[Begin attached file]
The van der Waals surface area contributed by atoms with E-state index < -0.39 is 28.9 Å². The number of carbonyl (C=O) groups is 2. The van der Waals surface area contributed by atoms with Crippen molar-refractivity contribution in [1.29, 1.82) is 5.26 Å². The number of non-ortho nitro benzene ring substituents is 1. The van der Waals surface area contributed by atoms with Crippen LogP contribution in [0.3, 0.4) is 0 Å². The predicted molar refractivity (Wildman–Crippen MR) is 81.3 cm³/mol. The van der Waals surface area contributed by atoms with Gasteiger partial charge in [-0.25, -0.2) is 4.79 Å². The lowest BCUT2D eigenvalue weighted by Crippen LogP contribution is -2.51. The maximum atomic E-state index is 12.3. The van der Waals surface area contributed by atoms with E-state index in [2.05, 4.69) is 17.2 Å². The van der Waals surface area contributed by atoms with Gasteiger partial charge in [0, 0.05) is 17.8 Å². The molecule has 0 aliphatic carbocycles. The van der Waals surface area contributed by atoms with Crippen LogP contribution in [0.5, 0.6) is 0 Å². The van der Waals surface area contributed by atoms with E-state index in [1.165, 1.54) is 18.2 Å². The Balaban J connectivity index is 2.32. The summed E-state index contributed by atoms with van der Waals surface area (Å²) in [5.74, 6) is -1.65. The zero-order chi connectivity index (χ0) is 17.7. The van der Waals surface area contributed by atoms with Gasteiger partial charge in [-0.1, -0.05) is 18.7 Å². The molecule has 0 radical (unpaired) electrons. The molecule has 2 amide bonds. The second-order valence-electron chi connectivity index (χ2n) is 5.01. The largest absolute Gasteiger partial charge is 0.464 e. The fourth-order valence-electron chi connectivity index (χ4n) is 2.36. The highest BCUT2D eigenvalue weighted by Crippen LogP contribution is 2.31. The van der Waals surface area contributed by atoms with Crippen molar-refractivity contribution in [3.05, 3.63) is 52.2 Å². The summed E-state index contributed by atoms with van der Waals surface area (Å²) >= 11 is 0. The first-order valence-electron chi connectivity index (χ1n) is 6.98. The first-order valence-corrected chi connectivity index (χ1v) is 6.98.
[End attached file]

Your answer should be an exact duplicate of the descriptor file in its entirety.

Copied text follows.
The van der Waals surface area contributed by atoms with E-state index < -0.39 is 28.9 Å². The number of carbonyl (C=O) groups is 2. The van der Waals surface area contributed by atoms with Crippen molar-refractivity contribution in [1.29, 1.82) is 5.26 Å². The number of non-ortho nitro benzene ring substituents is 1. The van der Waals surface area contributed by atoms with Crippen LogP contribution in [0.3, 0.4) is 0 Å². The predicted molar refractivity (Wildman–Crippen MR) is 81.3 cm³/mol. The van der Waals surface area contributed by atoms with Gasteiger partial charge in [-0.25, -0.2) is 4.79 Å². The lowest BCUT2D eigenvalue weighted by Crippen LogP contribution is -2.51. The maximum atomic E-state index is 12.3. The van der Waals surface area contributed by atoms with E-state index in [2.05, 4.69) is 17.2 Å². The van der Waals surface area contributed by atoms with Gasteiger partial charge in [0, 0.05) is 17.8 Å². The molecule has 0 aliphatic carbocycles. The van der Waals surface area contributed by atoms with Crippen LogP contribution in [0.5, 0.6) is 0 Å². The van der Waals surface area contributed by atoms with E-state index in [1.165, 1.54) is 18.2 Å². The Balaban J connectivity index is 2.32. The summed E-state index contributed by atoms with van der Waals surface area (Å²) in [5.74, 6) is -1.65. The zero-order chi connectivity index (χ0) is 17.7. The van der Waals surface area contributed by atoms with Gasteiger partial charge in [-0.1, -0.05) is 18.7 Å². The molecule has 0 radical (unpaired) electrons. The molecule has 2 amide bonds. The second-order valence-electron chi connectivity index (χ2n) is 5.01. The largest absolute Gasteiger partial charge is 0.464 e. The fourth-order valence-electron chi connectivity index (χ4n) is 2.36. The highest BCUT2D eigenvalue weighted by Crippen LogP contribution is 2.31. The van der Waals surface area contributed by atoms with Crippen molar-refractivity contribution in [3.05, 3.63) is 52.2 Å². The summed E-state index contributed by atoms with van der Waals surface area (Å²) >= 11 is 0. The first-order valence-electron chi connectivity index (χ1n) is 6.98. The first-order valence-corrected chi connectivity index (χ1v) is 6.98.